As the world marks Remembrance Day under COVID-19, author and journalist Ellin Bessner brings her book “Double Threat: Canadian Jews,…
As we mark Remembrance Day and 75 years since the end of the Second World War, Toronto author and journalist Ellin Bessner brings us the story of some Canada’s hidden war heroes.
Bessner’s book “Double Threat: Canadian Jews, the Military and WWII” published by the University of Toronto Press — paints a nuanced picture of how and why Canada’s tiny wartime Jewish community overcame widespread antisemitism at home and on the battlefield, to help defeat Hitler and rescue the survivors of the Holocaust. It is an important Canadian story that has not been comprehensively told before.
Nearly 17, 000 signed up, or approximately 40 per cent of all eligible Jewish Canadian men served in uniform in the Second World War. They fought in all the major battles, from Dunkirk to D-Day, and beyond. Yet unlike their comrades, Jewish personnel faced a double threat: they served at great personal risk, should they be captured by the enemy, and their religion be uncovered.
In Ellin’s lively interactive presentation, she’ll introduce you to some of the most high profile Canadian Jewish men and women who enlisted, including federal politicians like Barney Danson, Senators David Croll and Jack Marshall, entertainers Monty Hall, and Wayne and Shuster, and CFL football stars like Eddie Kushner of the Winnipeg Blue Bombers.
As the world commemorates the 75th anniversary of the end of the Second World War, and Holocaust Education Week, Canadian author and journalist Ellin Bessner comes to the Probus Club of Milton to say we still have work to do to fight the rise of antisemitism in our time.
Bessner is the author of “Double Threat”, published by the University of Toronto Press, about the contribution of Canada’s tiny wartime Jewish community to defeating the Nazis. When the prime minister of the day, Mackenzie King, called the Second World War a “double threat” for Canadian Jews, he meant that not only was freedom and democracy at risk but, so was the survival of the Jewish race from Hitler’s Final Solution. Canada’s wartime Jewish community sent over 17, 000 men and women to defeat Hitler and rescue survivors of the Holocaust.
Bessner has spent nine years researching and interviewing the veterans and their families, to piece the untold stories together. Her message to audiences is that “Remembrance is an active verb” and we must carry the torch of those who fought for our freedom.
As the world prepares to mark the 75th anniversary of the end of WWII, Toronto author and journalist Ellin Bessner takes us back in time to the days when Canadian troops began cleaning out the remnants of Nazi Germany’s occupation forces across Europe. During the spring of 1945, the troops were met with a joyous welcome by the Dutch people, who had endured starvation and brutality under Hitler’s forces. But the Canadians also came face to face with the truth about the fate of Europe’s Jewish community, as they liberated Nazi concentration camps like Vught and Westerbork, and also, the notorious Bergen-Belsen.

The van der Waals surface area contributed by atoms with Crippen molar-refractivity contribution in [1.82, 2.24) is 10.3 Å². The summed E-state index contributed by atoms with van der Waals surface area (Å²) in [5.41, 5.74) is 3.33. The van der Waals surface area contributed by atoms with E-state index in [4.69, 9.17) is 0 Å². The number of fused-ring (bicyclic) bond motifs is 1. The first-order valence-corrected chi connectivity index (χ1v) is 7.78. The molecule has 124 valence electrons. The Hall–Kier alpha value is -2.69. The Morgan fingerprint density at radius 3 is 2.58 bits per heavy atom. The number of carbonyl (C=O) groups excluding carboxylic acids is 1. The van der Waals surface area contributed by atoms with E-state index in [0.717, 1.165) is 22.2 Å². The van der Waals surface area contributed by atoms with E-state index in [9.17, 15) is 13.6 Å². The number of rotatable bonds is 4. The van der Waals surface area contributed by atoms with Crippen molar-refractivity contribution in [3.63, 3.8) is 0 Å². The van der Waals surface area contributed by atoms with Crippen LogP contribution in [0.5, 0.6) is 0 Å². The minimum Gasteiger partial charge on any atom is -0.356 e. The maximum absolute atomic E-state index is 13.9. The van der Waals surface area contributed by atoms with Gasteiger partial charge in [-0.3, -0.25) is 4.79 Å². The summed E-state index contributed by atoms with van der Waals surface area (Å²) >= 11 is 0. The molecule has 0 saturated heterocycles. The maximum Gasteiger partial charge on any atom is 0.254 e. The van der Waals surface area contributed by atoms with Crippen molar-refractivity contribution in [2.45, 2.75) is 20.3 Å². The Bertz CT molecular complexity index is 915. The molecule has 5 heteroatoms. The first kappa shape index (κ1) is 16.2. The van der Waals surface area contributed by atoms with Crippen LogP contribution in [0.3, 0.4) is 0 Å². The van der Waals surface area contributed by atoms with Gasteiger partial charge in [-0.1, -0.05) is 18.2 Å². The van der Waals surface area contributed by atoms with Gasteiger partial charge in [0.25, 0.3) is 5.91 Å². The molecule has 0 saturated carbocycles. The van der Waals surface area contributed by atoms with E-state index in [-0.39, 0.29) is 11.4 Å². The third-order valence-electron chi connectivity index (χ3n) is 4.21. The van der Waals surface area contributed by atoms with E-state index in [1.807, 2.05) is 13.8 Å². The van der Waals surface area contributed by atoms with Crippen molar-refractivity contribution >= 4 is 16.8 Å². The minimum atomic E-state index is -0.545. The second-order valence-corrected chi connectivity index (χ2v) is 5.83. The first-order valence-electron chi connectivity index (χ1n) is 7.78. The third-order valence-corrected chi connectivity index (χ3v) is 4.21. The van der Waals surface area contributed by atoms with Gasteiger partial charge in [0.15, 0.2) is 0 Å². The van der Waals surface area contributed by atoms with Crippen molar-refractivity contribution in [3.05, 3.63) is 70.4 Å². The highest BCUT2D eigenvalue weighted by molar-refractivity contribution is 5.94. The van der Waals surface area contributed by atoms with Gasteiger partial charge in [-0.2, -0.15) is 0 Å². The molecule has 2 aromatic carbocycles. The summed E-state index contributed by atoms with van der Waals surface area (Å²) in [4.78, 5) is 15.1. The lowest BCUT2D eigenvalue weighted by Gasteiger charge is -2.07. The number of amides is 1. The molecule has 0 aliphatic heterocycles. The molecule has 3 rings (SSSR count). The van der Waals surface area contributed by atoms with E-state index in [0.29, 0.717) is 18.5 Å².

As the world marks the 80th anniversary of the Battle of Britain in WWII, author and journalist Ellin Bessner visits the Air Crew Association of Ontario meeting in Toronto, via ZOOM, to share a little known story about how the Allies won the air war.Among the Canadians who volunteered, were 6,000 Jewish personnel who served in the RCAF and RAF. They served at great personal risk, should they be captured, and their faith be discovered by the Nazis. Yet they volunteered, for King and Country, and to save their own people from Hitler’s Final Solution. They served despite facing widespread antisemitism at home, from the government of Mackenzie King, and in the very military they signed up to serve.
Postponed. Na’amat is a charitable organization that supports Women and Children primarily in Israel and Canada. We provide day cares,…
Canadian WWII veteran Max Dankner spent many nights riding his Norton army motorcycle to carry out reconnaissance through German-occupied Europe. The Montreal-born soldier served in the Italian campaign with the 4th Princess Louise Dragoon Guards, and then in Holland delivering vital messages as a dispatch motorcycle rider.
That is why motorcycles played a starring role in an unforgettable surprise which Dankner’s family arranged for his 95th birthday on May 30.
About a dozen Peel Regional Police vehicles, including two motorcycles from the Road Safety unit, and some Peel Regional Paramedic Services trucks assembled Saturday outside the Mississauga home of Dankner’s son. On the driveway, Max and his wife Natalie, had prime seats for the parade.
You don’t have to be a licensed private investigator to find the military records of your ancestors. If you’ve always wanted to learn more about their service during the Second World War, or the First, it’s never been easier to find their official government service records, at least if your relative served in a Canadian military uniform.
Harry Colt, Secretary of the Jewish War Veterans of Canada, Toronto Post, awards Ellin a “Flames of Memory” Medal, for her work documenting and publicizing and honouring the 17,000 Canadians of Jewish faith who served in WWII, defeated Hitler, and rescued the survivors of the Holocaust. Her book, “Double Threat”, received constant support from the veterans in this organization, right from beginning of her research back in 2014. The medal and plaque were issued during an event at the Lodzer Congregation in Toronto, March 4, 2020.
On the 75th anniversary of the end of WWII, and the Liberation of Holland and other parts of occupied Europe, Ellin Bessner will share stories of how Canada’s fighting Jewish men in uniform acted with great compassion to rescue the survivors as the soldiers came face to face with the truth about the horrors of the Final Solution